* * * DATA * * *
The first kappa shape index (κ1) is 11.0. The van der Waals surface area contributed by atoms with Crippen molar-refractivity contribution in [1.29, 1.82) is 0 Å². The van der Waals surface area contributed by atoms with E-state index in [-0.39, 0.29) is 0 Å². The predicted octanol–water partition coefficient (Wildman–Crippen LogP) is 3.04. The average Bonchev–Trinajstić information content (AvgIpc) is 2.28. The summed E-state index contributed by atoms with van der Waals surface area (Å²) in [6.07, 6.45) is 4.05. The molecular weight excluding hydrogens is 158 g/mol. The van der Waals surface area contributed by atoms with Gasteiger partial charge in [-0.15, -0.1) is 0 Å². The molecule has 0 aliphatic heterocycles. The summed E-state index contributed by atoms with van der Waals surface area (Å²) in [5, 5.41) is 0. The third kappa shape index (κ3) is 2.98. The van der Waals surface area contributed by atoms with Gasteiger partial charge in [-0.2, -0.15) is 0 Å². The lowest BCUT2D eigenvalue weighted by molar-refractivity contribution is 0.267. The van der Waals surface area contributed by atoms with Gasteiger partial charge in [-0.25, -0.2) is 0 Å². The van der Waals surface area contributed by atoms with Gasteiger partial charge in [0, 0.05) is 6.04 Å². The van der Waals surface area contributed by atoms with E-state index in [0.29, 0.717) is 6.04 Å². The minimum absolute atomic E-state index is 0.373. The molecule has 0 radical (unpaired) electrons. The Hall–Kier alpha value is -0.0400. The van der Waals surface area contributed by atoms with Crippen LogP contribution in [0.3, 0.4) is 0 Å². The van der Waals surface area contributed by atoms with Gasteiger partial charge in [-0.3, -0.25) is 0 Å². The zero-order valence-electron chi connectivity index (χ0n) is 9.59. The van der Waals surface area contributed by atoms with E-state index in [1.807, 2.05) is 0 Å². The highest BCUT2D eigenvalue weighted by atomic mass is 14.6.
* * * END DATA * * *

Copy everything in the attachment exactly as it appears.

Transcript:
The first kappa shape index (κ1) is 11.0. The van der Waals surface area contributed by atoms with Crippen molar-refractivity contribution in [1.29, 1.82) is 0 Å². The van der Waals surface area contributed by atoms with E-state index in [-0.39, 0.29) is 0 Å². The predicted octanol–water partition coefficient (Wildman–Crippen LogP) is 3.04. The average Bonchev–Trinajstić information content (AvgIpc) is 2.28. The summed E-state index contributed by atoms with van der Waals surface area (Å²) in [6.07, 6.45) is 4.05. The molecular weight excluding hydrogens is 158 g/mol. The van der Waals surface area contributed by atoms with Gasteiger partial charge in [-0.15, -0.1) is 0 Å². The molecule has 0 aliphatic heterocycles. The summed E-state index contributed by atoms with van der Waals surface area (Å²) in [5, 5.41) is 0. The third kappa shape index (κ3) is 2.98. The van der Waals surface area contributed by atoms with Gasteiger partial charge in [-0.2, -0.15) is 0 Å². The lowest BCUT2D eigenvalue weighted by molar-refractivity contribution is 0.267. The van der Waals surface area contributed by atoms with Gasteiger partial charge in [-0.25, -0.2) is 0 Å². The van der Waals surface area contributed by atoms with Gasteiger partial charge in [0, 0.05) is 6.04 Å². The van der Waals surface area contributed by atoms with E-state index in [0.29, 0.717) is 6.04 Å². The minimum absolute atomic E-state index is 0.373. The molecule has 0 radical (unpaired) electrons. The Hall–Kier alpha value is -0.0400. The van der Waals surface area contributed by atoms with Crippen LogP contribution in [0.3, 0.4) is 0 Å². The van der Waals surface area contributed by atoms with Gasteiger partial charge in [-0.3, -0.25) is 0 Å². The zero-order valence-electron chi connectivity index (χ0n) is 9.59. The van der Waals surface area contributed by atoms with E-state index in [1.807, 2.05) is 0 Å². The highest BCUT2D eigenvalue weighted by atomic mass is 14.6.